UNMC fourth-year medical student Jessica Thai has made a point to attend as many national conferences as possible.
She has presented research and will appear on panels and help lead discussions at upcoming conferences this year. Even at past conferences, attended solely as an attendee, she found that the mentorship and networking opportunities were well worth the time and effort spent applying for competitive travel scholarships.
“I’ve been able to meet so many people and meet some great mentors,” she said. “These mentors can help you in several ways, including advice on different residency programs and career paths or collaborating on research or a presentation.”
Thanks to a travel scholarship from the American Psychiatry Association, Thai will be attending the IPS: Mental Health Services Conference from Oct. 3-6 in New York City. Thai said she applied for the travel scholarship because hotel costs can exceed $300 a night. She also plans to attend another conference (Academy of Child and Adolescent Psychiatry) in downtown Chicago a week later and the American Psychiatry Association’s Annual Meeting in Philadelphia in late April, where she will help run the corresponding PsychSIGN national psychiatry student interest group meeting as a PsychSIGN board member.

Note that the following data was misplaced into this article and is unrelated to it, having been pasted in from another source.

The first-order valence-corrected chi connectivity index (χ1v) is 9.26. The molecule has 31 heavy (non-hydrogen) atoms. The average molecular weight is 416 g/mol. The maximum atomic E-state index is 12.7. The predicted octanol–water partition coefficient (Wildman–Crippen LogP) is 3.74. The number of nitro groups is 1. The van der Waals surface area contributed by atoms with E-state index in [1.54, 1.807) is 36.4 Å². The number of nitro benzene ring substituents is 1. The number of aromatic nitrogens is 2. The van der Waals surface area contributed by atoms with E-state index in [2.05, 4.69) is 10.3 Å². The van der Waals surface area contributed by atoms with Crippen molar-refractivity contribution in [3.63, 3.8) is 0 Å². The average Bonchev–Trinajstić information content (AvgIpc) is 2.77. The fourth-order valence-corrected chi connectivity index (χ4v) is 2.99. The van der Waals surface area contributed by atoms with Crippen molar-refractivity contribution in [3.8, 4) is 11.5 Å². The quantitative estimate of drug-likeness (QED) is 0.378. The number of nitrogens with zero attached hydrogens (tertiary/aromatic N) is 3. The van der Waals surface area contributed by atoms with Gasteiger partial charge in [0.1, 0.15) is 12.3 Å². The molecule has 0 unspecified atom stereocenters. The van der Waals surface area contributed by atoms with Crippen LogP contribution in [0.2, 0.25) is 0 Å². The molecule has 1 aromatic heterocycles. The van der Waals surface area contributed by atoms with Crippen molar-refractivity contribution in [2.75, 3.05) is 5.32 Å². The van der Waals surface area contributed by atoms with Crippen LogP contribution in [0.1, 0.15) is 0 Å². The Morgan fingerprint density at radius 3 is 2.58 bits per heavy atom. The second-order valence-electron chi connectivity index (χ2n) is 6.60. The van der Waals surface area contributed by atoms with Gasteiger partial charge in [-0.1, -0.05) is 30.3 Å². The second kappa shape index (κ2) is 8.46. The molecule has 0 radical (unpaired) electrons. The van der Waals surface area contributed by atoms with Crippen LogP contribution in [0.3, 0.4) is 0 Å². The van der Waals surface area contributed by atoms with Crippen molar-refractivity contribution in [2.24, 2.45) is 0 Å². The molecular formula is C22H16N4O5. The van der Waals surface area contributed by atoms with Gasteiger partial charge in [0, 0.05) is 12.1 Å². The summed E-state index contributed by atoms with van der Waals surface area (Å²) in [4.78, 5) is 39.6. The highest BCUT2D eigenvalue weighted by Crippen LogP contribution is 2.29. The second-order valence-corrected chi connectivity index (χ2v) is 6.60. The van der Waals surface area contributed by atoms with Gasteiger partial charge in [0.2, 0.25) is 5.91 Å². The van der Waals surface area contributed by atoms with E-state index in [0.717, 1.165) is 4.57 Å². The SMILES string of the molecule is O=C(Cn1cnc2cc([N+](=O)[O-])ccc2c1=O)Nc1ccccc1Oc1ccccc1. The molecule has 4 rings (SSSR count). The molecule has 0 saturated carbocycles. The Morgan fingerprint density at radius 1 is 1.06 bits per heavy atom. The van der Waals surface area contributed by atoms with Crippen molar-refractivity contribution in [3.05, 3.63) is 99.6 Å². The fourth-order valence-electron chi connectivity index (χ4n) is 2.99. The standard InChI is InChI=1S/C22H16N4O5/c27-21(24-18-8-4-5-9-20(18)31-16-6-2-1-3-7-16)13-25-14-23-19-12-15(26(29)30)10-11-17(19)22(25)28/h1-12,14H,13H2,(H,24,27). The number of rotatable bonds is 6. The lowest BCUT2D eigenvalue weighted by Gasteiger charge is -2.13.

“I was thrilled to receive the scholarship because there’s no way I could attend IPS without it,” Thai said.
The AACAP meeting in Chicago is also important for Thai as she considers a future as a child and adolescent psychiatrist. This will be her third time attending AACAP since medical school.
“Dr. (Daniel) Gih and Dr. (Howard) Liu, both child psychiatrists, have been huge mentors to me and are two big reasons I’m going into psychiatry,” Thai said. “From the first time I met them at the psychiatry mentoring night at Joslyn Castle as an M1, I’ve been interested in psychiatry.”
Along with child and adolescent psychiatry, Thai also has interests in eating disorders and has presented research performed under the guidance of Dr. Gih at AACAP and the International Conference of Eating Disorders. Although, she remains open to any field in psychiatry.
“I like that in psychiatry you get to learn so much about a patient. There’s time to learn their story,” she said. “In other fields, you don’t learn as much or spend as much time with your patients. That’s why psychiatry stands out for me.”